The Horror Honeys: God gave him a spark of genius, and quenched it in misery.

God gave him a spark of genius, and quenched it in misery.

A True Crime Honey Review

The Raven - 2012

Like any good little goth girl, I've been a long time obsessive reader and collector of the works of Edgar Allen Poe as well as being a tad obsessed with Gothic Hisotry.  So, when The Raven came out in theatres last year, I was all over that shit.

I also think I'm in a vast minority when it comes to fangirling over actors, and I've never gotten the appeal of John Cusack as a sex symbol.  When I heard that he was cast in The Raven, I thought he would be the perfect Poe...Cusack has a decent track record of playing dry, witty, self-depricating and slightly rogueish characters; which is exactly how I had always imagined Poe would have been in real life.  Misunderstood, brooding, and more than a little weird.  In short, my kind of guy.  Keep in mind, I still don't find Cusack sexually interesting...but when he flings down a lyrical Poe mindfuck...I'm so there.

Watch out for the horse poop...

I often forget that Poe is an American author...mostly because, I don't know if America was ever ready for Poe in that sense.  Mark Twain, sure, America gets him...he was a good 'ol boy from the South.  But Poe...I'm not quite sure that America ever identified with him, and The Raven makes sure to hammer this point home just a bit.  Also the drinking....but we'll get to that later, because at this point, it looks pretty normal to me.

Typos were way more annoying back in the 1800's
While a work of fiction, based on works of fiction, The Raven falls under the True Crime Honey designation hard up in the first few minutes as murders based on Poe's most famous writings are committed in the streets of Baltimore and Poe himself must find the murderer before his beloved becomes the next victim.  One part victim of an obsessed murderous "fan", one part reluctant hero, Poe is pulled ever closer to the murders both in the manner of their execution and in the chronicling of the events surrounding each death.  In an age where the newspapers actually functioned as the only reliable vehicle for the mass consumption and distribution of information, the power of the press was a very real entity; and Poe's murderous nemesis uses that fact to full advantage.  Other serial killers have used this method to gain attention...Jack the Ripper, The Son of Sam, Zodiac, BTK...with different levels of success, taunting the police force, staying in the shadows but staying on the minds of the public.  Creating hysteria.  Maintaining control.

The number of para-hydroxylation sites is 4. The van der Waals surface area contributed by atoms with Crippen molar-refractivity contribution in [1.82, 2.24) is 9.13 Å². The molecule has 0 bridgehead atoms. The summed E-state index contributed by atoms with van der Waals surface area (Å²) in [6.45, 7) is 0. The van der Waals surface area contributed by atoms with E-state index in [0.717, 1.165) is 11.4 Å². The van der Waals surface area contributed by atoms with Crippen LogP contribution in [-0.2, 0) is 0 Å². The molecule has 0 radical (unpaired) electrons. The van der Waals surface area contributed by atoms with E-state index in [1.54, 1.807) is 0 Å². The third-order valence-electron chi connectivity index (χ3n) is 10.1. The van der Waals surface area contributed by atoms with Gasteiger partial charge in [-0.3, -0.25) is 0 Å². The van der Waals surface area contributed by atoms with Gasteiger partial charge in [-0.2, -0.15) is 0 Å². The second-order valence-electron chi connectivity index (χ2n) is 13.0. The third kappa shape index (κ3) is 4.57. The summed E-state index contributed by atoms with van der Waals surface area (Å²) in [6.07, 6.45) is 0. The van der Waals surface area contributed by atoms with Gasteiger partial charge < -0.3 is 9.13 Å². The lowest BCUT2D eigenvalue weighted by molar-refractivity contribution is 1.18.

Poe's murderous muse, instead of writing his own letters, uses Poe to not only accomplish this, but in a twisted way uses the press to bring Poe back to the public eye as a brilliantly dark literary voice.  Fandom at it's creepiest...

I haven't given away much of the plot-line of The Raven, but suffice to say that the film follows Poe's own obsessions as a writer very faithfully, and the colour palette that one would expect from such a darkly focused man, and a pretty dirty period in world history...I'm talking coal dust and no bathing here, people....  Poe's writings focused on the darker aspects of life, the impermanence of it all;  key themes of mourning, loss, questions about death, and the fear of premature burial.  Because aside from being a real medical possibility at that time, nothing ruins a day more than waking up underground.

Not again!

My favourite thing about The Raven, is the use of Poe's literary works to create a delicious recipe for murder.  My favourite death, (and favourite Vincent Price film for that matter) is based on The Pit and the Pendulum.  Wonderfully imagined and accomplished with a healthy dose of gore too.
Other works raising their eerie heads include: The Raven (of course), The Telltale Heart, The Murders in the Rue Morgue, The Masque of the Red Death, The Cask of Amontillado, and Annabel Lee.

I'm a huge fan of The Raven for many reasons, first and foremost as a chick with black hair who used to stay up ridiculously late reading Poe until my guttering candles melted away to nothing (so goth, OMG).  Secondly as a hardcore horror movie lover...the blood and gore is here in a BIG way, and the effects are very well, (and most importantly) very intelligently done.  This isn't a film for the "gore for the sake of gore" types, this is a thinker of a film.
"Thou Honeymaking....Thing...."     Right.

Unlike my other reviews, I'm going to take a minute to talk about the casting...a stunning performance from Alice Eve as strong yet demure love interest Emily Hamilton, and equally great support from Kevin McNally (who will always just be Mr. Gibbs to me) as Poe's editor/boss/confidant, Maddux rounds out why I keep coming back to this film.

And I have to say much as I LOVE The Raven, I just CAN'T unsee John Cusack mouth breathing his way through his scenes.  I just can't.  And now you can't either...